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Oedipus at the Garden

As if a bloody battle with the mayor wasn’t bad enough, Cablevision scion James Dolan is now locked in a wrenching power struggle with his father.

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Late last year, James Dolan, the CEO of Cablevision and corporate overlord of the Knicks, Rangers, and Madison Square Garden, had his hands full battling Mayor Bloomberg’s plan for a football stadium when he was confronted with an even tougher task. It was probably the hardest thing he’d ever faced in his professional life. He had to personally tell his 78-year-old father, the estimable Charles Dolan, the company founder and chairman and a pioneer of the cable-television business, that as CEO, he could no longer support his beloved satellite offshoot and that it would have to be sold or terminated.

The idea behind the venture, called Voom, had been to catapult Cablevision, a regional firm with 3 million subscribers, into the futuristic world of satellites, where no customer is out of reach. To Chuck, it was to be the crowning achievement of a storied career, perhaps his last hurrah. No son would wish to stand in the way of such a thing, certainly not one who, at the age of 49, lives next door to his father and calls him Dad around the office.

On the 26th floor of 2 Penn Plaza, high above Madison Square Garden, Jim Dolan struggled to describe this strange and agonizing set of circumstances. Dolan does not, as a rule, speak to the press. He is excitable, prone to outbursts and tantrums, and he’s smart enough to know that doesn’t play well in the media. But he agreed to explain how he had entered into a predicament that may cost him his company. This is the first time he has spoken about his winter of discontent.

He is not in a personal war, he insists. It’s merely a difference of opinion among honorable businessmen who happen to be father and son. The satellite is not a bad idea, it’s just that there are already two other satellite-TV services, and competing with them is insanely expensive. “I was never a big fan, from day one, of the satellite project,” says Jim, “and Dad’s always known that. But I don’t have to be a fan of everything the company does. I just need to make sure we’re doing the best job we can, and he and I both relied on that up until this point, and we never had any problems with it until then.”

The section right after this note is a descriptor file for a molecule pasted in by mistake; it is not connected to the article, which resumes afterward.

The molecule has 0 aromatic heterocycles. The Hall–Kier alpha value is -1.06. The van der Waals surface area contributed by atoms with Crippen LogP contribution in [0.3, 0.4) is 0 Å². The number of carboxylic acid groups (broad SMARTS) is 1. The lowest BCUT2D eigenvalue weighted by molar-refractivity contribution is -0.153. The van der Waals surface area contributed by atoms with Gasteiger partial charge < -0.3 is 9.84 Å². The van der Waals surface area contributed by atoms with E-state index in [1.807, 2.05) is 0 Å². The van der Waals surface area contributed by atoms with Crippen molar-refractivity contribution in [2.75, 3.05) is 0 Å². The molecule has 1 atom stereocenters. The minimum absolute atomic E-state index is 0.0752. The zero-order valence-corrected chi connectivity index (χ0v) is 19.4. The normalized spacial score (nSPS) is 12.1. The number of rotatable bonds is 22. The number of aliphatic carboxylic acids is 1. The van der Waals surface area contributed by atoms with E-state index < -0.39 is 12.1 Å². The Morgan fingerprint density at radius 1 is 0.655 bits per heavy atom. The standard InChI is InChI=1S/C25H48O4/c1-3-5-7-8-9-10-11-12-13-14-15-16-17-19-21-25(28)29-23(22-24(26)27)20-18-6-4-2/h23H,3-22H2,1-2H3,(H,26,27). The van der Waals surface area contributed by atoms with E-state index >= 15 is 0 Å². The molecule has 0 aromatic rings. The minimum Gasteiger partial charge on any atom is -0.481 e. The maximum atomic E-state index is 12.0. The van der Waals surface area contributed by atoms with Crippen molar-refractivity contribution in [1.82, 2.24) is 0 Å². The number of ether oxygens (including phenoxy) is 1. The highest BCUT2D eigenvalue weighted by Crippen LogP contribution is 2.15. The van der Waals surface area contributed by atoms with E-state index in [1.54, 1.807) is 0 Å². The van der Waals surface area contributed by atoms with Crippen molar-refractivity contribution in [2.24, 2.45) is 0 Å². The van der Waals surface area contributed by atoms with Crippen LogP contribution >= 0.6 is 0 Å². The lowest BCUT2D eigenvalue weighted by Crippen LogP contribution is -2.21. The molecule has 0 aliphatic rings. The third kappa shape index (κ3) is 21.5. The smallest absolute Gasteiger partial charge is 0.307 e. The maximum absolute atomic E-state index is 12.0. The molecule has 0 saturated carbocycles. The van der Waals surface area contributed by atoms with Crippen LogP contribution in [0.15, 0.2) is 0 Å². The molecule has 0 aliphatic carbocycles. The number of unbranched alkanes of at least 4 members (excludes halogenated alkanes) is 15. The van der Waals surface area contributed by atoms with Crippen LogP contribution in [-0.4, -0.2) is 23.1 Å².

For years, Jim and the board indulged Chuck’s satellite dream; in 2003, father and son had even gone down to Cape Canaveral to watch the launch together. But in its first full year of operation, Voom had blown through $660 million, and an analysis showed no relief in sight. In the old days, that sort of bleeding might have been tolerable, but in the post-Enron/WorldCom era, board members have to be extra careful. They had received a legal opinion that they could be personally liable to shareholder lawsuits if they didn’t pull the plug.

“At some point in December,” says Jim, “I had to tell him, ‘Look, I can’t vote for this anymore.’ ” How did his father take the news? “He wasn’t happy,” says Jim flatly, as if trying to shake the memory of a bad dream.

In January, the board authorized the sale of the satellite, the Rainbow I, to EchoStar, and Chuck was later given until the end of February to come up with a plan to buy Voom’s remaining assets. It left him furious, and with few options. Chuck’s two other sons on the board, Patrick and Thomas (who runs Voom), sided with their father; Jim and several erstwhile loyalists on the board did not. According to Leo Hindery, a former Cablevision board member, Chuck was “devastated. He went down to Florida with his wife to think about things. He was either going to retire, or come back fighting tooth and nail.”

To the surprise of nobody who knows him well, Chuck Dolan came roaring back. He asked for more time to come up with a financing scheme, but the board stuck to its guns and the original deadline passed. Then he invoked his powers as a special shareholder to rid the board of key Voom opponents, like the financier Steve Rattner, and replace them with supporters, including his son-in-law. He hastily put up his own Website as counterpoint to the official Cablevision site. He was, in a sense, attempting a hostile takeover of his own company.

All of this has the ground moving beneath Jim Dolan’s feet. Who does he work for? His father or Cablevision? There never used to be a difference. Now there are periods when Jim and his father hardly speak. And Jim believes there’s nothing he can do about it. “As my father’s son, I want what my father wants,” he says. But as CEO, he has other obligations. “To be honest,” says Jim, “I don’t have a lot of options.”

In New York City, if you want to choose ‘What can I do to cause controversy every day?’ it’s No. 1, run a cable company; No. 2, own a sports franchise; No. 3, tangle with the mayor,” says Harvey Weinstein, a friend of Jim’s. “And in the middle of all this, the biggest battle is with his dad. It’s a defining moment for Jim. He isn’t in the shadow anymore. This is his coming-out party, although I don’t think he wants this party.”

It has been a decade since Jim Dolan was installed by his father as the CEO of Cablevision. Though the stock is publicly traded, the Dolan family exerts control through a special class of shares, and until recently tended to do as it pleased. The Dolan family holds $1.5 billion of Cablevision stock; according to a recent Securities and Exchange Commission filing, over the past fourteen months, Jim has taken home a salary and bonus totaling $9.5 million, while his father has made $6.8 million.


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